While the Four Intentions work we looked at in my last blog post helps a horse learn to remain calm under pressure, we can take that development even further with other exercises that build the horse’s confidence to the point where he moves beyond calm and actually becomes brave. One way to do this is to work on teaching the horse that he can “control” something you know is likely to make him a little bit nervous, such as a moving tarp. I like to start this work on the ground with me leading the horse, then repeat the same exercises mounted. In both instances you will need a helper, ideally someone mounted on a horse that is quiet, calm, and confident, but if your helper is on foot, that is okay.
I start the tarp exercises by asking my horse to follow a tarp tied to a rope being dragged by the helper, though my eventual goal is to have the horse comfortable being followed by the tarp or dragging it. If you try to start by having the tarp follow the horse or comes towards him, that is likely to push him into a self-preserving mindset, as it is a natural response for the horse to flee from something frightening. We want to change things up and put the horse into an empoweredmindset, which we can do by having him follow something he would normally fear. This encourages the horse’s innate curiosity and makes him feel like he is in control.
In the beginning, allow the horse to follow the tarp at whatever pace he feels comfortable with, and don’t try to force him to get too close. Simply support the horse to follow the tarp, keeping your seat and hands soft and relaxed (if mounted) and letting your own confidence flow through to your horse. You want to create a sense for the horse that he is making the tarp move away, which will give him a feeling of control. What tends to happen with horses is that once they believe they can control something, they soon come to believe that they don’t need to, as a controllable thing is not scary.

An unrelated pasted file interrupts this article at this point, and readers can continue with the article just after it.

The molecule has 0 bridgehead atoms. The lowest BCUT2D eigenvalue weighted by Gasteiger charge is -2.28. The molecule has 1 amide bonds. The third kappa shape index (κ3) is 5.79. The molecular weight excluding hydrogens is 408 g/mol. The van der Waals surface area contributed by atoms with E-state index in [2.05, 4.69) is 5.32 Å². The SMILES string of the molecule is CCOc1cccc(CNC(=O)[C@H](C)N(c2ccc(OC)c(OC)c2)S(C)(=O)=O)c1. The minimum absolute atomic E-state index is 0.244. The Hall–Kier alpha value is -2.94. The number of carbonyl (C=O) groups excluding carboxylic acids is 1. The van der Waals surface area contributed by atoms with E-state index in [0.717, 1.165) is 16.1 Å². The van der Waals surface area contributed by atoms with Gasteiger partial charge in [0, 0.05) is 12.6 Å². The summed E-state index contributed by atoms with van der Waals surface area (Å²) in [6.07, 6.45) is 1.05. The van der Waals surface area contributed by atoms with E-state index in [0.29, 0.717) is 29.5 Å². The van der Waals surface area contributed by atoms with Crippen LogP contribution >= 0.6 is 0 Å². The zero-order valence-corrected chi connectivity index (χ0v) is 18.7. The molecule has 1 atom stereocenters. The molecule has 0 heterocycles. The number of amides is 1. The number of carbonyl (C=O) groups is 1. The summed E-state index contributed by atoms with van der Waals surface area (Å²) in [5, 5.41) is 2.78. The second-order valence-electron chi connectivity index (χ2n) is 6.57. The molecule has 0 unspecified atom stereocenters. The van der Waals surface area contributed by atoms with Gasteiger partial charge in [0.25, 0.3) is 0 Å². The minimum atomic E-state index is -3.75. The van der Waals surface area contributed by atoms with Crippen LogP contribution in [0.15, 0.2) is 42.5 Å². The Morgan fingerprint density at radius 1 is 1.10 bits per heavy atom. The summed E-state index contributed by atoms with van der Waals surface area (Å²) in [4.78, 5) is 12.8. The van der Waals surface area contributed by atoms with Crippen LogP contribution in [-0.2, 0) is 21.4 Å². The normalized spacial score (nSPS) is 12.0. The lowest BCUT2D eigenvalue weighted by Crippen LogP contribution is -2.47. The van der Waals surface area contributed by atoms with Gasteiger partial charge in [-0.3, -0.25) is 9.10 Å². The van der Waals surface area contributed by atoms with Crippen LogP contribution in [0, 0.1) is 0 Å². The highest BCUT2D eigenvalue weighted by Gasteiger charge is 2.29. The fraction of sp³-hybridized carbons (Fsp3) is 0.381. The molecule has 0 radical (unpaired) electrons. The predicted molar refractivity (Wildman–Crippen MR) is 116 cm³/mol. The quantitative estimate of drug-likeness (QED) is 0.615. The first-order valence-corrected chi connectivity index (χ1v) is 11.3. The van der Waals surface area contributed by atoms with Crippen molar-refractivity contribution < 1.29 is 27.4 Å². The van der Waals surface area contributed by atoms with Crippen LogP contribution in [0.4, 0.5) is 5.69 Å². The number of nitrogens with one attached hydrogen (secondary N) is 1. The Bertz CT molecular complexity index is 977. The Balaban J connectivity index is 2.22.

For the next step, move up to walking next to the tarp for a bit, then circle back to follow it again if your horse starts to worry at any point. If you are doing this exercise with your horse in hand, keep yourself between the tarp and the horse so that if the horse feels the need to move away from the tarp, he does not come over you. When walking next to the tarp is no longer a concern, move up to where the tarp is further back than the horse, once again rolling back to follow the tarp if needed. You can also opt at times to just stop your horse and let him watch as the tarp moves ahead of him or even circles around him, then follow it once again. When he is more relaxed, work again on having the tarp following behind him.
Continuing to change your horse’s position relative to the tarp like this will allow mental progression by upping the ante to a degree, but then relieving that pressure by circling back to a position of strength, proving to the horse that he is still in control. The idea is not to force the horse into confronting the scary thing, which can actually intensify his fear, but instead to put him in a position of power that eliminates his fear from within. This allows us to push the envelope more and more as the horse’s confidence grows, which I believe is a necessary progression in order to produce a safe, self-assured equine partner. If we don’t raise the stakes and help the horse work that through in a positive way, he will always remain too close to his self-preserving instinct, which can get both the horse and his rider into real trouble when he feels the need to act on his fear.
Part 2, coming in January!
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